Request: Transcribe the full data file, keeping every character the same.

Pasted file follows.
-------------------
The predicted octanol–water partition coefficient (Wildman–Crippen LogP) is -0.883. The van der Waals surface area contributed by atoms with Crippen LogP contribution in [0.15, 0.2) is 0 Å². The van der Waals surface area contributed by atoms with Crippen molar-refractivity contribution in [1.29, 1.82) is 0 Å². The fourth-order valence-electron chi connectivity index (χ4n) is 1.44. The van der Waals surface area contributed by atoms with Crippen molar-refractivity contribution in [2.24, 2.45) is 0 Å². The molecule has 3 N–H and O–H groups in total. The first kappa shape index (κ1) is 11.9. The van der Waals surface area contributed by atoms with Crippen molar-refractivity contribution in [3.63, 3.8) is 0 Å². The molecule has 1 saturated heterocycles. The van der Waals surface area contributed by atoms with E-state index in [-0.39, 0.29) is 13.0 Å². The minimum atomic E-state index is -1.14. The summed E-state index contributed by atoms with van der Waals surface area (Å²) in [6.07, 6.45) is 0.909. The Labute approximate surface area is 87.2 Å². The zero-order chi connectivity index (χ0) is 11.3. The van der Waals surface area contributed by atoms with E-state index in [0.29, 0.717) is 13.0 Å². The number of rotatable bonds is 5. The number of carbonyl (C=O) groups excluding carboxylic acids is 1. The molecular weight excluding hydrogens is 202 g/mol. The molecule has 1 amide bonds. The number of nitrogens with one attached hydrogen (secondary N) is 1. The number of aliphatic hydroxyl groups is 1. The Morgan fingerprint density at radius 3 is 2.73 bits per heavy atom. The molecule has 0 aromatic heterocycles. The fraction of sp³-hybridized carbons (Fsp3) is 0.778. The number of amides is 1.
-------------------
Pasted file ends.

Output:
The predicted octanol–water partition coefficient (Wildman–Crippen LogP) is -0.883. The van der Waals surface area contributed by atoms with Crippen LogP contribution in [0.15, 0.2) is 0 Å². The van der Waals surface area contributed by atoms with Crippen molar-refractivity contribution in [1.29, 1.82) is 0 Å². The fourth-order valence-electron chi connectivity index (χ4n) is 1.44. The van der Waals surface area contributed by atoms with Crippen molar-refractivity contribution in [2.24, 2.45) is 0 Å². The molecule has 3 N–H and O–H groups in total. The first kappa shape index (κ1) is 11.9. The van der Waals surface area contributed by atoms with Crippen molar-refractivity contribution in [3.63, 3.8) is 0 Å². The molecule has 1 saturated heterocycles. The van der Waals surface area contributed by atoms with E-state index in [-0.39, 0.29) is 13.0 Å². The minimum atomic E-state index is -1.14. The summed E-state index contributed by atoms with van der Waals surface area (Å²) in [6.07, 6.45) is 0.909. The Labute approximate surface area is 87.2 Å². The zero-order chi connectivity index (χ0) is 11.3. The van der Waals surface area contributed by atoms with E-state index in [0.29, 0.717) is 13.0 Å². The number of rotatable bonds is 5. The number of carbonyl (C=O) groups excluding carboxylic acids is 1. The molecular weight excluding hydrogens is 202 g/mol. The molecule has 1 amide bonds. The number of nitrogens with one attached hydrogen (secondary N) is 1. The number of aliphatic hydroxyl groups is 1. The Morgan fingerprint density at radius 3 is 2.73 bits per heavy atom. The molecule has 0 aromatic heterocycles. The fraction of sp³-hybridized carbons (Fsp3) is 0.778. The number of amides is 1.